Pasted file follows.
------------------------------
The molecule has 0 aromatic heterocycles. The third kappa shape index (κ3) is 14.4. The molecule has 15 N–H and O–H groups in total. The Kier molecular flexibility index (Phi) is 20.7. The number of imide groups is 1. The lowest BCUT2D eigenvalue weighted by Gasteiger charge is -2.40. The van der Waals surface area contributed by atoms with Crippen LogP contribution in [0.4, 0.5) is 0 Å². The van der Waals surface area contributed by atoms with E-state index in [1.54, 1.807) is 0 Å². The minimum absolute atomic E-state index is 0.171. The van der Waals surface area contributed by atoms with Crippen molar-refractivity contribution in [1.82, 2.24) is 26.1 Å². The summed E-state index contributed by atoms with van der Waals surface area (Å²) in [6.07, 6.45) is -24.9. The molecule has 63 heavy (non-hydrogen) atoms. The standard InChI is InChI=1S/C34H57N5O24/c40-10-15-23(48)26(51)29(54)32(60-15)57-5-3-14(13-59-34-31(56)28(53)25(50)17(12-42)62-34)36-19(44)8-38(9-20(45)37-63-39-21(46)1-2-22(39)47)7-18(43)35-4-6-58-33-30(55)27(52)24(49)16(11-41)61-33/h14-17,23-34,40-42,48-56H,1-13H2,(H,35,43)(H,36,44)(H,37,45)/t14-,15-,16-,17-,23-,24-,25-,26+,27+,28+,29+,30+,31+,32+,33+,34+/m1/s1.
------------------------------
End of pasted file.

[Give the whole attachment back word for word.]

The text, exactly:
The molecule has 0 aromatic heterocycles. The third kappa shape index (κ3) is 14.4. The molecule has 15 N–H and O–H groups in total. The Kier molecular flexibility index (Phi) is 20.7. The number of imide groups is 1. The lowest BCUT2D eigenvalue weighted by Gasteiger charge is -2.40. The van der Waals surface area contributed by atoms with Crippen LogP contribution in [0.4, 0.5) is 0 Å². The van der Waals surface area contributed by atoms with E-state index in [1.54, 1.807) is 0 Å². The minimum absolute atomic E-state index is 0.171. The van der Waals surface area contributed by atoms with Crippen molar-refractivity contribution in [1.82, 2.24) is 26.1 Å². The summed E-state index contributed by atoms with van der Waals surface area (Å²) in [6.07, 6.45) is -24.9. The molecule has 63 heavy (non-hydrogen) atoms. The standard InChI is InChI=1S/C34H57N5O24/c40-10-15-23(48)26(51)29(54)32(60-15)57-5-3-14(13-59-34-31(56)28(53)25(50)17(12-42)62-34)36-19(44)8-38(9-20(45)37-63-39-21(46)1-2-22(39)47)7-18(43)35-4-6-58-33-30(55)27(52)24(49)16(11-41)61-33/h14-17,23-34,40-42,48-56H,1-13H2,(H,35,43)(H,36,44)(H,37,45)/t14-,15-,16-,17-,23-,24-,25-,26+,27+,28+,29+,30+,31+,32+,33+,34+/m1/s1.